Lois Tyler Navo, 96

Lois Tyler Navo, 96, a matriarch of the Lemhi Shoshone-Bannock people passed away peacefully on July 6, 2011, at her home.
She was born to John Tyler Jr. (Lemhi sub-chief) and Mary Bearhat Tyler on the Fort Hall Bottoms of the Fort Hall Indian Reservation on Jan. 1, 1917.
She received her education while attending the Fort Hall Boarding School. She later moved back to Salmon where she married her first husband Willie Martin. They had a son Nathaniel Tyler and they adopted her nephew Louie Marshall who she raised as her own. They later divorced. She then married her lifelong companion Alfred Navo who preceded her in death.
She lived in Salmon much of her life; and was the last of the Lemhis to leave the Salmon River country. Her home was the last home standing in the Lemhi village known as the ‘Indian Camp.’ She and her husband made their home in Fort Hall after departure from Salmon. She, however, has always considered the Salmon River country her homeland.
She was a member of the Native American Church and served as a ‘Water Woman.’ She enjoyed life, living and working according to the natural cycle and seasons as her ancestors. During the spring and summer months she was active doing beadwork, preparing hides, gathering traditional roots and plants. She would accompany her husband Alfred on spearing and hunting trips of salmon and deer; in the fall, the final berries would be gathered and preparation for winter would begin.
Lois maintained her traditional teachings and culture throughout her life and was instrumental in preserving a significant legacy for her posterity and the Shoshone-Bannock Tribes. She helped with the initiation and development of the Sacajawea Interpretive Center and preservation efforts in the Lemhi homeland because of her extensive traditional knowledge that was passed down to her by her father, mother and uncles. One of her most important recollections was that her father, John Tyler Jr. and uncles Frank Wahtomy and Benjamin Tyone brought the Warm Dance to the Fort Hall Indian Reservation.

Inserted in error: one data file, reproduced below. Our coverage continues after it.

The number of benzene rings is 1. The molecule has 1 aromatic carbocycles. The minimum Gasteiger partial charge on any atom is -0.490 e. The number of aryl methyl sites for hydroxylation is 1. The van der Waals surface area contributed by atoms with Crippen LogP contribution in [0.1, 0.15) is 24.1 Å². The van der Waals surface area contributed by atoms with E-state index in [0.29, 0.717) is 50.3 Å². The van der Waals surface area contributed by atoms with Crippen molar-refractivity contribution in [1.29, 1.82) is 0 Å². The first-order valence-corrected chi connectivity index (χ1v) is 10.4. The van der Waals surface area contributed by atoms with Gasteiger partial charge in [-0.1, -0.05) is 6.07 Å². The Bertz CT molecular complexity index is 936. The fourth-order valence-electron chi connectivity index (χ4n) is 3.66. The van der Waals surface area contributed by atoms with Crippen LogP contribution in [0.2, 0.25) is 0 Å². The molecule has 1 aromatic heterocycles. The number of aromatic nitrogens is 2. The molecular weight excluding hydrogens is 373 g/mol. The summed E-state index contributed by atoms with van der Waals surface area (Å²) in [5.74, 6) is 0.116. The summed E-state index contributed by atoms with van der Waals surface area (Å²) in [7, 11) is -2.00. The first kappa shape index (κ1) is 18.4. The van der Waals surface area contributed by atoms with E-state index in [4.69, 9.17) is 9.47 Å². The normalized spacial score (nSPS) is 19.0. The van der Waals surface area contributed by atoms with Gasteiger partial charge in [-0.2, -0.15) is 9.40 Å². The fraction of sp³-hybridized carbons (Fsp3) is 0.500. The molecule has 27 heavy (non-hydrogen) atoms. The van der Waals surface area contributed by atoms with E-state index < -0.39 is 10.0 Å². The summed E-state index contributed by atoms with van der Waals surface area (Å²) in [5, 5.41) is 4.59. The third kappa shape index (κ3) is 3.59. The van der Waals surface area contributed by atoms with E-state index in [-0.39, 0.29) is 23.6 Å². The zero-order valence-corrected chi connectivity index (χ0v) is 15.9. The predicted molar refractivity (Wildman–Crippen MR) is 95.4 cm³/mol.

Lois also loved to travel, not only to her homeland, but to places throughout the Western United States. She enjoyed spending time with her family on these ventures. She loved her immediate and extended families and was very devoted to their wellbeing and happiness. In turn, family members stepped forward to provide her with loving care. Mary Sue Evening and Morning Star Martin cared for her in the last few years as age hindered her ability to care for herself. She was dearly loved by many and will always be remembered by her loved ones.
Lois is survived by her adopted son Louie Marshall Martin and grandchildren Clay (Tina) of Grants Pass, Ore.; Heather (Chris) Martin Hayes of Dallas, Ore.; and Morning Star Martin of Fort Hall and numerous nieces and nephews, grandchildren, and great-grandchildren.
Lois was preceded in death by husband Alfred Navo; her infant son; her parents John and Mary Bearhat Tyler; and sisters Jesse Tyler Nappo, Olive Hope Tinno and Cecilia Poongerah. She has joined them now and will be remembered as a prestigious matriarch of the Lemhi people and the Shoshone Bannock Tribes. Her contributions and memory will be forever cherished by everyone who had known her.
Lois was taken to her residence on East Sheepskin Road in Fort Hall. She will remain there until Tuesday, Aug. 9, 2011, at 11 a.m. She will then be taken to the Fort Hall LDS Church branch on Highway 91. Her viewing will be at noon and church services will begin at 1 p.m.The traditional burial services will be held at 2 p.m. at the Cedars Cemetery. Dinner will be served following the services at the LDS church.